Digital Engagement Module

Lesson 3: What is Verification?

Before you start the lesson, make sure to read through the lesson overview and the lesson preparation. The Facilitator Guide can also help you prepare.

Lesson Overview

Lesson Preparation

Begin Lesson

Begin Lesson

What is Verification?


In 2016, the World News Daily Report website published an article about a National Geographic photographer who was eaten alive by a giant ocean sunfish in Peru. According to the article, 29-year-old Joaquín Álvarez Santos was on an underwater shoot with four other divers when he was swallowed whole by the fish, which weighed more than 2,000 kg (4,400 lbs.). One of the divers on the shoot, James C. Wyatt was said to have taken this photograph before the incident took place. Prior to our next class, spend two minutes doing a Google search of this news event to see what you can find.

Teacher's Note
If students do not have access to the internet, share the example with them and walk through the exercise.
  • What did you find?

You may have discovered in your search that this article is fictional. Every piece of news content has a source, which can be defined as the person, publication, or agency that captured an image or has information about the original news event.

The source of this story is the World News Daily Report website, which has a disclaimer stating that it “assumes all responsibility for the satirical nature of its articles” and that “all characters appearing in the articles in this website — even those based on real people — are entirely fictional.” However, you may have also discovered that the photograph is real. It was captured by photographer Miguel Pereira, who encountered a massive sunfish off the coast of Portugal (and lived to tell the tale) in 2013.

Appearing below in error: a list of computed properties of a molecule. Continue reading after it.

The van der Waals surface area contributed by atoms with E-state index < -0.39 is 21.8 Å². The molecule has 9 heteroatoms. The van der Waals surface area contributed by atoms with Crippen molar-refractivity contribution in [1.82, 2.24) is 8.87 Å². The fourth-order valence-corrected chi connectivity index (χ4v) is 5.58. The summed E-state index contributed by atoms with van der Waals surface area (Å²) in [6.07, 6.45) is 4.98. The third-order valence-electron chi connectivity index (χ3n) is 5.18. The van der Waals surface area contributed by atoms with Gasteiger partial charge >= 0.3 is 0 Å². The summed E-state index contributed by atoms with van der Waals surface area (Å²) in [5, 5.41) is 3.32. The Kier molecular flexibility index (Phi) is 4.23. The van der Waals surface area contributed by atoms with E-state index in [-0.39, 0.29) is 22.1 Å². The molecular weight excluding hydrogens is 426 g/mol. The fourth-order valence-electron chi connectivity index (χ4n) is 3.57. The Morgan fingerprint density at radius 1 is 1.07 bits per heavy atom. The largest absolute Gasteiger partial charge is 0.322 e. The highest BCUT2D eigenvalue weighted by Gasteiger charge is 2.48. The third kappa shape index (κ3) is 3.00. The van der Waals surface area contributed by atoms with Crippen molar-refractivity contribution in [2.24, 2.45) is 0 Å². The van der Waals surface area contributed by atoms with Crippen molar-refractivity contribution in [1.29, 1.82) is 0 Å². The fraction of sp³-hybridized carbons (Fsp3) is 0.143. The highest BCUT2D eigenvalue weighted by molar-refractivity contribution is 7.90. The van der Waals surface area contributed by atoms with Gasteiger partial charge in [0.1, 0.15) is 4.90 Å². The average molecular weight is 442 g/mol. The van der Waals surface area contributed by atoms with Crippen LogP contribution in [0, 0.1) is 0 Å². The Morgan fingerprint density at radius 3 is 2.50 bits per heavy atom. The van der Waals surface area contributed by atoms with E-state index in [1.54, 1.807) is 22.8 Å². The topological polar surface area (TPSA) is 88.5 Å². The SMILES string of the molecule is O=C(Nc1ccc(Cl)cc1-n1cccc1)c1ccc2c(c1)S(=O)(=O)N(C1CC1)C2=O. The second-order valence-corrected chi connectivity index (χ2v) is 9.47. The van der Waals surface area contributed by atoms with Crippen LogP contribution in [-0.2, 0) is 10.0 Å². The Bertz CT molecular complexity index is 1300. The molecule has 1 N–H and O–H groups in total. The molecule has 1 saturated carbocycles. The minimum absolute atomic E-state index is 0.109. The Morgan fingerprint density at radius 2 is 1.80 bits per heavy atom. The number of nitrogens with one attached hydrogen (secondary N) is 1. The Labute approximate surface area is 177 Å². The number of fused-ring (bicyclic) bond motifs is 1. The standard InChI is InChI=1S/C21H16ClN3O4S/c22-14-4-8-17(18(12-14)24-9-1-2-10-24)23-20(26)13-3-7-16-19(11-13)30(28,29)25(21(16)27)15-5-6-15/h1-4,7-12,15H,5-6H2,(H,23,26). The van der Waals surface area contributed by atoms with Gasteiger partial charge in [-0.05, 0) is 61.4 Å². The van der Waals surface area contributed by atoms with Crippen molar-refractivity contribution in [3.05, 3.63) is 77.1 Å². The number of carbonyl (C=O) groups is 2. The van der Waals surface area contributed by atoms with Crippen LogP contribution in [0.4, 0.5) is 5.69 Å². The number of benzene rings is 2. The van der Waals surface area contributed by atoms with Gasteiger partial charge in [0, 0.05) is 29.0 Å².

• Why do you think the website published this article?
  • Do you think there should be a website that only publishes fictional content?
  • Do you think all readers will realize that World News Daily Report stories are fictional? Why/why not?

How many of you have shared news on social media before? People around the world today are reporting events on Facebook, Twitter, YouTube, and messaging apps like Snapchat and WhatsApp. Millions of people have used social media as an important tool to organize protests and engage with the news (by posting photos/videos/status updates, sharing, and commenting). Knowing how to filter and make sense of all this information is an important skill for anyone who wants to consume the news today. This skill becomes especially important because people can create, read, or even unwittingly share misinformation and fake news.